Immaturity in American Evangelical Churches

Taigen Joos

white concrete house on green grass field under cloudy sky

Has it struck you in recent years that there seems to be a growing trend of spiritual immaturity in churches today? I know that is a rather broad brush stroke, but I just want to pose this idea for consideration from a few angles.

Immature Beliefs

Consider the various views about God:

  • God is the “big man upstairs,” someone who may exist, but is not really involved in our lives.
  • God is the cosmic “genie in the bottle,” who, if rubbed the right way, will give us what we want.
  • God is the spiritual “Pez dispenser,” who exists to make us happy and give us what we want.
  • God is the great “Therapist,” who helps us feel good about ourselves.

I’m sure you could add other ideas here, too. The point is that a robust, biblical view of God is becoming more scarce in our churches than it ought to be, which contributes to and produces a theological and spiritual immaturity. If our people do not think properly and believe proper truth of God, they will remain in a state of spiritual infancy.

Consider also the ongoing presence of religious pluralism. For many people, Roman Catholicism and Mormonism (for instance) are viewed as being different forms of orthodox Christianity. They may do some things differently, but they are “Christians” too, right? To put forth that they are not orthodox is almost a stake-worthy error—to some.

But this kind of theological weakness and immaturity needs to be grown out of, and quickly, if orthodox Christianity is to grow and Christian maturity is to occur.

Immature Behaviors

One’s beliefs determine one’s behaviors, and one’s behaviors reflect and even shape one’s beliefs. Consider the behaviors that are routinely practiced within the lives of those who consider themselves to be “born again Christians”: sexual promiscuity, rationalizing of sinful practices, unhealthy work ethics, glorying in immorality in entertainment, etc.

When a person has a weak view of God and biblical Christianity, they will not have a proper foundation upon which to build a life that honors God. And much of any talk about behavioral holiness (1 Peter 1:13–16) is heralded as legalism and externalism.

Christianity needs a return to foundational texts such as Romans 12:1–2 to form our thoughts about how our lives must be continually transformed by God and his Word, so that we can be less conformed by the philosophies and behavioral systems of the ungodly world around us.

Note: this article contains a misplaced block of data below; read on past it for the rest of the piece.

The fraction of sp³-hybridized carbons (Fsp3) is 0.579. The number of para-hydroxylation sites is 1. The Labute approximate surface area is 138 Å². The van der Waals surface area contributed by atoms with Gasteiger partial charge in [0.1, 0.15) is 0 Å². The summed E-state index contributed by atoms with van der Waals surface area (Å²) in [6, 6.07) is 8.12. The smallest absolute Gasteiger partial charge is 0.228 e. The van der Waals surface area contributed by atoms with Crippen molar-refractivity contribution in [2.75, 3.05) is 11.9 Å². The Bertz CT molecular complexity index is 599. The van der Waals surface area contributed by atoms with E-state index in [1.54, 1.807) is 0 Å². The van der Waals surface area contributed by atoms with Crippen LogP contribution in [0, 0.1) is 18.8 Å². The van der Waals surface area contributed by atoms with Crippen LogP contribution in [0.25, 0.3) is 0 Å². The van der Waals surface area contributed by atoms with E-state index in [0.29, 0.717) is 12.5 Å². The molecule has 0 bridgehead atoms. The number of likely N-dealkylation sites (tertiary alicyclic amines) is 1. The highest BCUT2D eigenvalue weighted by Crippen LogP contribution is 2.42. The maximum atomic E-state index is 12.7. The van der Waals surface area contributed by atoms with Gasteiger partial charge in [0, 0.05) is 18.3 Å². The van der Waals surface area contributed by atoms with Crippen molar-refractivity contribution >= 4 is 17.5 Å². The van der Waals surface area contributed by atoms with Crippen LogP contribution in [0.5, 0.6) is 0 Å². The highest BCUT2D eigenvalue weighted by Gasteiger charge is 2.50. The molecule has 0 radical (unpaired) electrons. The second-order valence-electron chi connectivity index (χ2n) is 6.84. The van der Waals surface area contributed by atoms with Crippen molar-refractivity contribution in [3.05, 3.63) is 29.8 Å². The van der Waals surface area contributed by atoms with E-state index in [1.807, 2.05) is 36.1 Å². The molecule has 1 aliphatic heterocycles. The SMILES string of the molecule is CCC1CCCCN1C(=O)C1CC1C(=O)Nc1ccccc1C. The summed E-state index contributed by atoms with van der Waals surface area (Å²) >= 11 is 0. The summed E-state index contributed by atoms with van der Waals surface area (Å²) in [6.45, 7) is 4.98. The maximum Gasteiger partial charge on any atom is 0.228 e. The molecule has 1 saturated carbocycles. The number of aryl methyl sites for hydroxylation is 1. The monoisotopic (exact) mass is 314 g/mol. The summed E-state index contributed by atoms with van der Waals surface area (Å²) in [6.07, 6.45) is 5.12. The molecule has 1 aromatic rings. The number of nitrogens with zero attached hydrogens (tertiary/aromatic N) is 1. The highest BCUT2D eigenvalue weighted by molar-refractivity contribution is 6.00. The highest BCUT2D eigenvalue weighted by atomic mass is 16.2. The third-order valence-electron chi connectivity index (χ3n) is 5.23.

Behavior matters. James talked about a robust Christianity that worked itself out in active ways to demonstrate the reality of saving faith. Our lifestyle lived in obedience to God and his Word gives validation to the saving faith that we proclaim to have (James 2:14ff).

Immature Loves

When a person has immature theology and practices an immature lifestyle, it only reveals immature loves.

Love of self is the dominating idol of many people, even within our churches. Jesus said we must deny ourselves and follow him (Matthew 16:24). People love self-preservation, self-awareness, and self-esteem, and these things are a detriment to their spiritual lives.

Many Christians are driven more by consumerism than they are service. What can the church offer? What programs or services are there? When we love creaturely things more than the Creator, we reveal ourselves to be in the kiddie pool of maturity.

This all matters because the more immature the church becomes, the less stable the church becomes. Stability comes through growth. When a church is filled with immaturity, it will struggle with the ability to make decisions that are guided by the Spirit of God. It will also struggle with being spiritually discerning when it comes to theological and social issues of the day.

The more immature the church becomes, the less stable the church becomes.

The church is called upon by the apostle Paul to be “no longer children, tossed to and fro and carried about with every wind of doctrine, by the trickery of men, in the cunning craftiness of deceitful plotting, but, speaking the truth in love, may grow up in all things into Him who is the head—Christ—from whom the whole body, joined and knit together by what every joint supplies, according to the effective working by which every part does its share, causes growth of the body for the edifying of itself in love” (Ephesians 4:14–16).

May God help those in pastoral ministry to promote mature worship to help form Christian maturity in the lives of believers. And may God help all true believers to not be content in spiritual immaturity, but to practice the regular spiritual disciplines to grow deeper in Christian maturity, for the glory of God.

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